The Book of Life
Posted on October 16, 2014 at 5:56 pmA-
|Lowest Recommended Age:||Kindergarten - 3rd Grade|
|MPAA Rating:||Rated PG for mild action, rude humor, some thematic elements and brief scary images|
|Profanity:||Some mild language|
|Violence/ Scariness:||Themes of death and afterlife with some scary images of skeletons and desolation, peril including bull fights and snake bite, violence including sword fights and outlaws|
|Diversity Issues:||Diverse characters|
|Date Released to Theaters:||October 17, 2014|
|Date Released to DVD:||January 26, 2015|
Jorge Gutierrez (Nickelodeon’s “El Tigre”) is co-writer and director of a dazzling new animated film that all but explodes off the screen in a kaleidoscope of color and energy and a love of life and storytelling and colorful characters and fantastic adventures. It is filled with the richness of love and passion and life and death and music and bullfighting and courage and family. It is a refreshing new aesthetic, inspired by Mexican folklore, with many of the characters looking as though they were carved from wood — not by trained experts and not recently. It has great songs and stunning images, covers of songs by artists from Elvis to Mumford and Sons, with a sweet new duet from Us the Duo. Plus, there is a sensational and wonderfully varied voice cast that includes Ice Cube (superbly funny and warm-hearted), Cheech Marin, Placido Domingo, and Anjelah Johnson-Reyes (“Bon Qui Qui”).
And it is very funny and a lot of fun.
Even the opening logo for 20th Century Fox has been transformed, letting us know right from the start that we are in another world, or maybe three of them.
A museum guide tells a school group the story, which begins with a wager. The afterlife has two parts: The Land of the Remembered, ruled by La Muerte (Kate del Castillo), where the newly dead are joyfully reunited with their families, and all is celebration, and The Land of the Forgotten, ruled by Xibalba (Ron Perlman of “Sons of Anarchy”), a bleak landscape where souls who are no longer cherished by the living are isolated and afraid. The two rulers make a bet over which of two boys will win the heart of the girl they both love. The winner will get to rule the Land of the Remembered.
The children grow up. Xibalba’s candidate is Joaquin (Channing Tatum), who has become a brave soldier with a chest full of medals. One he never lets anyone see was given to him by Xibalba, who is not above cheating to win the bet. It gives whoever carries it courage and invulnerability.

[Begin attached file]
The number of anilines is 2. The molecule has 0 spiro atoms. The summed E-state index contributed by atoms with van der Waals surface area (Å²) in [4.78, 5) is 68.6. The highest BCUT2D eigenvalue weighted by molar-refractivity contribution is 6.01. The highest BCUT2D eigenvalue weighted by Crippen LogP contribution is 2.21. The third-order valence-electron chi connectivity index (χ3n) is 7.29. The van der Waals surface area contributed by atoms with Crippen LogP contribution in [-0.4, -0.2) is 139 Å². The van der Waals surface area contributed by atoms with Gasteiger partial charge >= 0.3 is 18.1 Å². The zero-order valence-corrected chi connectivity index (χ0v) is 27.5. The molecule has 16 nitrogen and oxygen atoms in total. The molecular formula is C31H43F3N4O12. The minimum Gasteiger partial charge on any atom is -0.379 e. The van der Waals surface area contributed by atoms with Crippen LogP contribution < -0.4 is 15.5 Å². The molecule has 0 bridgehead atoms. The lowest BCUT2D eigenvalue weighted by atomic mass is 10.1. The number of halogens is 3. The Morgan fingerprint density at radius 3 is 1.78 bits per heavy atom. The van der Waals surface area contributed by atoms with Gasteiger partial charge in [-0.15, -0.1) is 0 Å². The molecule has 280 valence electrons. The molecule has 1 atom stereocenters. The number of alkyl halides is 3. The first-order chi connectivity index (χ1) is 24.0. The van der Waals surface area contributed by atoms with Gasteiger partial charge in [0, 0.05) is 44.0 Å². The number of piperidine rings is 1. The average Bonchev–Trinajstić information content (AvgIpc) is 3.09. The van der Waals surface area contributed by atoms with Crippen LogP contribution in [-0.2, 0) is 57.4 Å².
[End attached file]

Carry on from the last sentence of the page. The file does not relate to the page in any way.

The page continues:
La Muerte is rooting for Manolo (Diego Luna), who is studying to be a bullfighter like his father and all the other men in their family, but whose real passion is for music. Both are still in love with Maria (Zoe Saldana), just returned from her studies in Spain. Maria’s father favors Joaquin, who can protect the town from the evil, predatory bandit Chacal (Dan Navarro). But Maria’s heart is touched by the romantic Manolo, even after his first attempt to serenade her turns into a disaster (hint: never let your companeros persuade you that the songs of either Biz Markie or Rod Stewart are romantic). When it looks like he will lose the bet, Xibalba cheats again, sending a poisonous snake to bite Maria and Manolo.
Manolo is killed, and finds himself in the Land of the Remembered, where he is happy to see his mother and many other relatives. But to get back to Maria, he will need to cross through the Land of the Forgotten. He meets the candle-maker (a warm and very funny Ice Cube) and a monstrous bull composed of all the bulls Manolo’s family has ever killed, makes a daring wager of his own before he gets back just in time for the arrival of Chacal.
It may seem thickly plotted at times, but that is all part of the Carnivale sensibility. And the cavalcade of incidents and characters, both living and dead, is reassuring in its matter-of-fact approach, reminding us that it is all a part of the book of life, and that we can never lose what or who we truly love.
Parents should know that this film includes Day of the Dead-inspired images with skeletons and afterlife settings, characters in peril and some violence, sad deaths of parents and grandparent (reunited in afterlife), some scary monsters and villains, brief potty humor and some mild language
Family discussion: How can you tell when you follow your parents’ advice and when to do what feels right to you? What is the best way to make sure we remember the people who are no longer with us?
If you like this, try: “The Princess and the Cobbler” and “Rio” and the documentary “Walt and El Groupo,” about the real-life trip Walt Disney and his animators took to South America and how it transformed the look of Disney animation.